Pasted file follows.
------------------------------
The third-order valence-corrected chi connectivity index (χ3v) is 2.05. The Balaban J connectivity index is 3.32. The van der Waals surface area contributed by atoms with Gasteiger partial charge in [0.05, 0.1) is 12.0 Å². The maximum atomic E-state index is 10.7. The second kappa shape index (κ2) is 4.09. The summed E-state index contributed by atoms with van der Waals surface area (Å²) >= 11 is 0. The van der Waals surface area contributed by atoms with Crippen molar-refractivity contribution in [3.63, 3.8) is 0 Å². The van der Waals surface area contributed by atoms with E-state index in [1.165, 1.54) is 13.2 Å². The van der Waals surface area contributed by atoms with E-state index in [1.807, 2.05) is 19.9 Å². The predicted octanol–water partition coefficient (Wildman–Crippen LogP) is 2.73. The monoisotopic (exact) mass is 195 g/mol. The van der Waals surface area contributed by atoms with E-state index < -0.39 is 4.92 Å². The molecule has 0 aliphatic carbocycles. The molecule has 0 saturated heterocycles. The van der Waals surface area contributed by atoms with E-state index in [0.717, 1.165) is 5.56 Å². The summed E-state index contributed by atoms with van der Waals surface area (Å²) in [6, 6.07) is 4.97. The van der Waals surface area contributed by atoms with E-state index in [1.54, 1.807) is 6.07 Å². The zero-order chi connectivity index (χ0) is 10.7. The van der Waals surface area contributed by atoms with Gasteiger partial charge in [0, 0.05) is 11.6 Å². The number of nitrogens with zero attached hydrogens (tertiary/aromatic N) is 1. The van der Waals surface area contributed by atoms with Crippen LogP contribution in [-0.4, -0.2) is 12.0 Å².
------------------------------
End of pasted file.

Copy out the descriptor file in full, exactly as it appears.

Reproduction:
The third-order valence-corrected chi connectivity index (χ3v) is 2.05. The Balaban J connectivity index is 3.32. The van der Waals surface area contributed by atoms with Gasteiger partial charge in [0.05, 0.1) is 12.0 Å². The maximum atomic E-state index is 10.7. The second kappa shape index (κ2) is 4.09. The summed E-state index contributed by atoms with van der Waals surface area (Å²) >= 11 is 0. The van der Waals surface area contributed by atoms with Crippen molar-refractivity contribution in [3.63, 3.8) is 0 Å². The van der Waals surface area contributed by atoms with E-state index in [1.165, 1.54) is 13.2 Å². The van der Waals surface area contributed by atoms with E-state index in [1.807, 2.05) is 19.9 Å². The predicted octanol–water partition coefficient (Wildman–Crippen LogP) is 2.73. The monoisotopic (exact) mass is 195 g/mol. The van der Waals surface area contributed by atoms with E-state index < -0.39 is 4.92 Å². The molecule has 0 aliphatic carbocycles. The molecule has 0 saturated heterocycles. The van der Waals surface area contributed by atoms with E-state index in [0.717, 1.165) is 5.56 Å². The summed E-state index contributed by atoms with van der Waals surface area (Å²) in [6, 6.07) is 4.97. The van der Waals surface area contributed by atoms with E-state index in [1.54, 1.807) is 6.07 Å². The zero-order chi connectivity index (χ0) is 10.7. The van der Waals surface area contributed by atoms with Gasteiger partial charge in [0, 0.05) is 11.6 Å². The number of nitrogens with zero attached hydrogens (tertiary/aromatic N) is 1. The van der Waals surface area contributed by atoms with Crippen LogP contribution in [-0.4, -0.2) is 12.0 Å².